In view of the severity of bleeding and the need to do a bone marrow aspirate the child was treated with intravenous vasopressin. Coagulation studies pre- and post-infusion showed a significant therapeutic response (table 1). Because of his symptoms high dose immunoglobulin (0.8 g/kg) was given to treat the ITP. Over the course of three days the platelet count increased to 180 × 109/l and the haematoma decreased in size.


A 5 year old white girl, the niece of a severe haemophiliac, was referred because of bruising. Coagulation studies (table 2) excluded von Willebrand’s disease and confirmed that she was a carrier of haemophilia A.

Table 2

Investigations for case 2, aged 5

Aged 9 she had an epistaxis lasting 45 minutes as well as a one month history of easy bruising. She was treated with intravenous vasopressin, which controlled the bleeding. In view of the unexpected severity of her bleeding further investigations were arranged. Her FVIII:C level after 1-deamino-8-d-arginine vasopressin was 0.54 units/ml and her platelet count 37 × 109/l. The blood film was otherwise normal and a bone marrow aspirate was not deemed necessary.

Four months later she presented once more with severe soft tissue bleeding following a fall from a bicycle. Her platelet count at this time was 43 × 109/l. She was treated with a vasopressin infusion. A trial of oral steroids produced a rapid but unsustained rise in her platelet count. She went on to develop chronic idiopathic thrombocytopenia.


The presence of a double haemostatic defect in an otherwise healthy individual presenting with bleeding is rare. These are the first reported cases of idiopathic thrombocytopenia presenting with atypical bleeding as a result of mild haemophilia A or reduced factor VIII in a haemophilia carrier.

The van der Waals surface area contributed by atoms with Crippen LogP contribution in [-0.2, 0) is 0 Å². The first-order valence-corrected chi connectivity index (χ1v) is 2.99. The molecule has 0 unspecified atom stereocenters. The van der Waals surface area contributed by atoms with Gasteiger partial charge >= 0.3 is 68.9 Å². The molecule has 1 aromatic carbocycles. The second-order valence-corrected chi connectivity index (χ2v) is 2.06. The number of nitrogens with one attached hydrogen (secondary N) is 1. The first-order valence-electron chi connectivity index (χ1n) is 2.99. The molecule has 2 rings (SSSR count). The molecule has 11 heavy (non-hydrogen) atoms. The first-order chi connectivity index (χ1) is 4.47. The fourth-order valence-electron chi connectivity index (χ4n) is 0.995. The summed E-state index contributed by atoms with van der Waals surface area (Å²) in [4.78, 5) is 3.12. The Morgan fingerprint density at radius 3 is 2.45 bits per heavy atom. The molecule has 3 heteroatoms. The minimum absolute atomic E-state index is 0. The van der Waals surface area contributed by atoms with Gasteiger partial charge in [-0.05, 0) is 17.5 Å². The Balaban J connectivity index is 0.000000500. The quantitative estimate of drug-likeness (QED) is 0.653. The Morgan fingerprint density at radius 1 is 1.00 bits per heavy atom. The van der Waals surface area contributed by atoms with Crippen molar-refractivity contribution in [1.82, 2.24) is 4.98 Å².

The practice of performing routine coagulation studies on children presenting with thrombocytopenia has been deemed unnecessary.3 Where bruising accompanying thrombocytopenia is exacerbated by an underlying coagulation defect the atypical nature of this bruising, as in these two children, is likely to suggest the need for additional investigation.

Mild haemophilia A can be asymptomatic until it is unmasked by accidents or elective operations complicated by excessive bleeding. In our first case the affected child’s older asymptomatic brother was shown to have haemophilia A. With two affected sons his mother is an obligatory carrier and it is possible that unrecognised haemophilia A contributed to the intracranial bleeding following her brother’s cycling accident.

Other causes for this combination of haemostatic defects are uncommon. HIV related thrombocytopenia is well recognised and can pose an enormous problem to patients with severe haemophilia.4 Thrombocytopenia is also seen in HIV negative haemophiliacs who have received multiple transfusions of blood products and is strongly associated with liver disease.5 Severe mucosal bleeding has been described in a patient with thrombocytopenia and acquired factor VIII deficiency secondary to acute myelomonocytic leukemia.6 Thrombocytopenia as a result of Fanconi’s anaemia in a patient with haemophilia A has also been reported. The reported case that most resembles ours is that of a Russian baby who developed extensive, spontaneous bruising over the spine and buttocks over the first week of life as a result of isoimmune thrombocytopenia and haemophilia A. He was treated with clotting factor concentrate and responded well.7


We would like to thank Dr Philipp Conradi for his assistance in translating reference 7.